What’s next for Asian markets after the Fed’s hawkish tilt at Jackson Hole

(Bloomberg) – Asian assets come in on the back Monday following the Federal Reserve’s hawkish tilt at the Jackson Hole symposium, which has investors seeking safe havens.

Beyond the immediate weakness in the region’s currency and equity markets, analysts are also warning of longer-term risks to funds exiting Asia and further erosion of the rebound seen in risk assets since June.

Here are some comments on next steps for Asian markets:

Inverting inputs

Manish Bhargava, fund manager at Straits Investment Holdings in Singapore, said foreign flows to emerging markets could reverse as Powell disappointed some investors who expected a shift to a more dovish stance. Powell was “really warmongering. I think there is going to be a lot of red on Monday even in Asia,” Bhargava said. “Clearly the Fed’s number one goal is to fight inflation and they’re going to go for it. So you know the summer rally you’ve seen is going to run out of steam. It’s really showing signs of a downturn. ‘inversion.

“The inflows were because people were expecting the pivot from the Fed to come sooner rather than later,” said Grace Tam, chief investment adviser at BNP Paribas Wealth Management in Hong Kong. “But for now, it will come later than sooner,” she said, adding that the dollar will remain strong and “we could see exits in emerging markets.”

Yen at 140

“USD/JPY is the most obvious way to play for an increasingly determined Fed, with 140 likely to break ahead of the September FOMC meeting,” said Sean Callow, senior currency strategist at Westpac Banking Corp. . “This is another adrenaline rush for the US dollar.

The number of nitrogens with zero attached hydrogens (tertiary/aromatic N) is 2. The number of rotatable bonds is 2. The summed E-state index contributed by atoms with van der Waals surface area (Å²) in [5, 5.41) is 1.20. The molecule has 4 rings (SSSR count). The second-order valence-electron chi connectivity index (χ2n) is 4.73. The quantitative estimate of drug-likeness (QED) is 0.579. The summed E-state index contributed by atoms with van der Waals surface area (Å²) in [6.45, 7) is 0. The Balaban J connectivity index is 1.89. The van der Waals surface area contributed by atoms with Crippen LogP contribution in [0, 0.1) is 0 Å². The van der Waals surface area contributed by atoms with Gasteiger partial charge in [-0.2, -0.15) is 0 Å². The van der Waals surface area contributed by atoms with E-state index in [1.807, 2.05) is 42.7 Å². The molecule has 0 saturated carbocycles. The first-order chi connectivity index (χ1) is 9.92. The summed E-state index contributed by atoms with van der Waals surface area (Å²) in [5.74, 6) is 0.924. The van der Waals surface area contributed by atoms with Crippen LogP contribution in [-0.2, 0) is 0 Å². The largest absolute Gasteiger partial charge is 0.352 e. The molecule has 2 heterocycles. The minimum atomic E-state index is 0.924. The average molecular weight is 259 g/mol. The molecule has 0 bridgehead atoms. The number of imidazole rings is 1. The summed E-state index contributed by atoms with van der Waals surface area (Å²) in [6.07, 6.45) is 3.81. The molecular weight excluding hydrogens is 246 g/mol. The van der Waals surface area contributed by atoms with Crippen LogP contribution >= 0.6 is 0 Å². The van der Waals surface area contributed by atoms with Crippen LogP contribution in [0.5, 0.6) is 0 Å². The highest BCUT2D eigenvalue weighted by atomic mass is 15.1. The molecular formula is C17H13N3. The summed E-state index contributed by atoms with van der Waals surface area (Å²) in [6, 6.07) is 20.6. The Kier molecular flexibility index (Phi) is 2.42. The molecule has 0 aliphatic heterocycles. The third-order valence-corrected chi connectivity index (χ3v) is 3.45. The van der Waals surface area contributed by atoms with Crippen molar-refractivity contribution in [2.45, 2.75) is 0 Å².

“The interest rate differential will always put pressure on the yen. So we actually see 140 yen,” BNP’s Tam said. “A weak yen is actually positive for Japanese equities, but obviously in terms of of local currency. For foreigners who buy Japanese stocks, they have to hedge the currency risk,” she added that the problem is that hedging costs are not cheap.

Instant hit

“Early trading in Asia could be very ugly given the scale of the US equity market correction,” said Gary Dugan, managing director of the Global CIO Office in Singapore. “Our quantitative model gives a short-term sell signal in equity markets with the risk of a complete unwinding of the market rally we experienced from mid-June.”

Pepperstone Group Ltd. sees Powell’s speech as intended to dispel any doubt about the Federal Reserve’s commitment to being tough in its fight against inflation. “We enter the new week with risky assets hitting Friday and expect Asian stocks to open 1% to 1.5% lower,” wrote chief researcher Chris Weston in a note. “Equities were where the volatility was most visible and we are spilling into the new week with a downside bias.”

EM Pain FX

“Depreciation pressure on Asian currencies is likely to persist,” said Divya Devesh, head of ASEAN and South Asian currency research at Standard Chartered Bank in Singapore. “Weakness in global risk assets will likely also have a negative impact on Asian currencies. Markets would be watching if the PBOC continues to build on CNY weakness via a strong fixation.

Malayan Banking expects emerging market Asia FX to tip “cautious” as markets open on Monday. “Still, the recent lows should be strong support levels and some resilience can still be displayed as long as Treasury yields continue to move away from the highs of the year,” said Yanxi Tan, an equity strategist. exchange based in Singapore.

According to Galvin Chia, EM FX strategist at Natwest Markets in Singapore, there is room for the dollar to remain supported in the near term. “There could be some softness for emerging markets FX if the Fed pushes more aggressive hikes, although price action from late last week suggests investors are looking beyond the broad USD for opportunities. in the local FX.”

China Resilience

Chinese stocks could see sentiment impacted by Fed policy, but Hong Kong-listed Chinese stocks “could be more resilient” amid talks of a potential resolution to issues over US certificates of deposit between US officials and Chinese, said BNP’s Tam. “The radiation risk is decreasing and I think that’s a catalyst to support the Hong Kong market.”

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